True to its heritage as the "playground for the people," Coney Island offers plenty of free activities and opportunities for cheap fun—especially during the height of tourist season in the summer months.
Since 2017, Coney Island has seen remarkable improvements thanks to an initiative by The New York City Economic Development Corporation (NYCEDC) and the New York Parks and Recreation Department. While plans are currently underway to continue to bring new developments to the neighborhood, though, there are still plenty of opportunities to do free (or almost free) activities in Coney Island.
From spending a Wednesday afternoon at the New York Aquarium to taking a free walking tour of the historic boardwalk, there are many ways to enjoy this south Brooklyn neighborhood without spending anything more than the subway fare to get there.
- Stroll the Coney Island Boardwalk to Brighton Beach: Enjoy ocean breezes and views of Coney Island’s stadium and amusement park at the Coney Island Boardwalk, which is free to the public. Both the people-watching and the scenery are great free entertainment. For pure Brooklyn history, there's nothing like a view of the historic Parachute Jump and Cyclone roller coaster. The boardwalk runs past the New York Aquarium and all the way to the Russian neighborhood of Brighton Beach, which is a great place to enjoy authentic Russian cuisine and culture in the city.
- Watch the Annual July 4th Nathan’s Hot Dog Eating Contest: On the 4th of July, watch 20 ridiculously hungry contestants stuff themselves for a $40,000 total cash purse. Nathan's Famous Hot Dog Eating contest, sponsored by the original Nathan's stand-in Coney Island, reputedly began in about 1916. Recent winners have consumed as many as 74 hot dogs and buns in ten minutes. It's free and you won't be the one to go home with a stomach ache.
- Go to Coney Island’s Atlantic Ocean Beach: Enjoy nearly three miles of public beach along the Atlantic Ocean. Nearby features include free volleyball, handball, and basketball courts as well as playgrounds. Beware the riptides, though, and swim only when lifeguards are on duty.
- Take a Free Walking Tour of Historic Coney Island: The nonprofit group Save Coney Island organizes informative and free walking tours throughout the tourist season. You can get an in-depth look at the history of this famous attraction on one of these tours.
- Learn about Coney Island at the Coney Island Museum: True Coney Island fans have a taste for the bizarre and zany. The Coney Island Museum is the brainchild of Dick Zigun, a Yale-trained theater professional who has made Coney Island his passion for over twenty years. The memorabilia here, which commemorates Coney Island’s vaudeville and amusement park history, is worth the $5 admission.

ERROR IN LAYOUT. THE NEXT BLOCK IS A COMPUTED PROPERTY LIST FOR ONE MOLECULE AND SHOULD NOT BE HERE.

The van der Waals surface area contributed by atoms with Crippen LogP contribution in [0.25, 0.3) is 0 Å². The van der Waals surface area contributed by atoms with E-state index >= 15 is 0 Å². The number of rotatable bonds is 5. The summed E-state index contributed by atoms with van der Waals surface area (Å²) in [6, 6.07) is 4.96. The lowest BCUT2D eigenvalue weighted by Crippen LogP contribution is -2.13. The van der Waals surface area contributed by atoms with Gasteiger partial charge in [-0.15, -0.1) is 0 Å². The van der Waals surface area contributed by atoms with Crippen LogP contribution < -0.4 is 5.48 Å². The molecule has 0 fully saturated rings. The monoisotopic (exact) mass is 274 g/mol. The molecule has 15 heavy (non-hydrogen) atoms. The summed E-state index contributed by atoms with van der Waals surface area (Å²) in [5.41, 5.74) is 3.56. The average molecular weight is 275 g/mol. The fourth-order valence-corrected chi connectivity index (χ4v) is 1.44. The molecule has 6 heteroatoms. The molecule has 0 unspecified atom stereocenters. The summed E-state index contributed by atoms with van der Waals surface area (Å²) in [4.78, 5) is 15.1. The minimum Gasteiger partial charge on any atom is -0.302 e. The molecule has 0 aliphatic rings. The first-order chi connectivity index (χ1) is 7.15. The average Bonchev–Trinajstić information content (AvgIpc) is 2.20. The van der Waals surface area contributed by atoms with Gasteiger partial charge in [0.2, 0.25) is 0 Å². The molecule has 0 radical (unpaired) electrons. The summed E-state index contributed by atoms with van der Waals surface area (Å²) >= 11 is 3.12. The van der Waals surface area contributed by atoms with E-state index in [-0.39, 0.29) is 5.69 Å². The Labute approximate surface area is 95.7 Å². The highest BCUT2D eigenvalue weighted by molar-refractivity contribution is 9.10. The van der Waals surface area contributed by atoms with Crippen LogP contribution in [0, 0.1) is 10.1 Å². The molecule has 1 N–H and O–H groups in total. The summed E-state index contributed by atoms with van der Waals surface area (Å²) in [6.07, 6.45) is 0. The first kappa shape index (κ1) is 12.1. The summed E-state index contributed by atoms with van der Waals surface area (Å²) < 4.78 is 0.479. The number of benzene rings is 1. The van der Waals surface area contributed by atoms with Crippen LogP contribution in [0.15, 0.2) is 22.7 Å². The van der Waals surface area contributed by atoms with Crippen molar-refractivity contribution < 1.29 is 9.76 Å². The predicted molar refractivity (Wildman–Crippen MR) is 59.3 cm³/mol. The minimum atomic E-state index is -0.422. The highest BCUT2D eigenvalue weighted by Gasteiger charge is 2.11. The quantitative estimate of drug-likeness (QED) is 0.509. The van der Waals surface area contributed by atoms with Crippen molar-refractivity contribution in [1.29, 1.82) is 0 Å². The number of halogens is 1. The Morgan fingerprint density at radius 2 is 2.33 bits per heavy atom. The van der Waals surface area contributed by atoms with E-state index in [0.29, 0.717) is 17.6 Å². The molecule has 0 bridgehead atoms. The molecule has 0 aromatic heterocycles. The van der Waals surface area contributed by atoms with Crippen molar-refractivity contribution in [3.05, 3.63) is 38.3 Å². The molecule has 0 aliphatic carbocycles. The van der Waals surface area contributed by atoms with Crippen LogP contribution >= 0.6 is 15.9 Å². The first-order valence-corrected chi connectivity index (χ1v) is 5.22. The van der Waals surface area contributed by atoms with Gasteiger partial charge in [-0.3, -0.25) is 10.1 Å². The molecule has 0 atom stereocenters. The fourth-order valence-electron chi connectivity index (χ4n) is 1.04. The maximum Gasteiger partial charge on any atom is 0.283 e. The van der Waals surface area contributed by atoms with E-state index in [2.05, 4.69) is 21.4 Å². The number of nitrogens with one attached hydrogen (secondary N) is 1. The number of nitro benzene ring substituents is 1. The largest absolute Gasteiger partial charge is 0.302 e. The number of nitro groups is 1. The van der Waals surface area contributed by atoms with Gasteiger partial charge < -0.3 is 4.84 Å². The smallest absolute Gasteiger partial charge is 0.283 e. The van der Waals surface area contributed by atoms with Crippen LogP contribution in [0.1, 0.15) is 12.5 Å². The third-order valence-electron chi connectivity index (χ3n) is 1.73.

- Go to a Seaside Concert: The Ford Amphitheater opened in Coney Island on June 25, 2016. Since then, they've hosted a number of famous musicians on their newly-constructed stage. While the amphitheater does have a slew of shows that aren't free, they also host a seaside concert series here every summer. Enjoy the ocean breeze as you hear music from some of the greatest musicians in the world. However, a limited number of tickets will be available for all shows, which must be picked up at the box office two days prior to each event.
- Watch the Fireworks: You can watch the fireworks at many stops in southern Brooklyn, but Coney Island lights off fireworks every night the Brooklyn Cyclones play on their home field beside the boardwalk. You can also watch them at Luna Park, which also puts on a fireworks display every Friday at 9:30 p.m. from the last weekend in June until the Friday before Labor Day.
- Go to the Mermaid Parade: Words cannot describe the irreverent, artistic, wildly popular Mermaid Parade in Coney Island. It is downright silly, and that's the key to its success. The Mermaid Parade celebrates the symbolic opening of Coney Island's beach season in mid-June each year (June 19, usually, but June 22 in 2019). Expect a crush of people: a mix of locals, European tourists, hipsters, families, the tattooed and untattooed, grannies, weirdos, and, of course, kids. One of New York City's best parades, it includes a breathtaking show of antique cars, occasionally driven by a middle-aged person wearing a fish costume. Once marginal, the Mermaid Parade has become such a hit that one can now buy tickets for better viewing.
Edited by Alison Lowenstein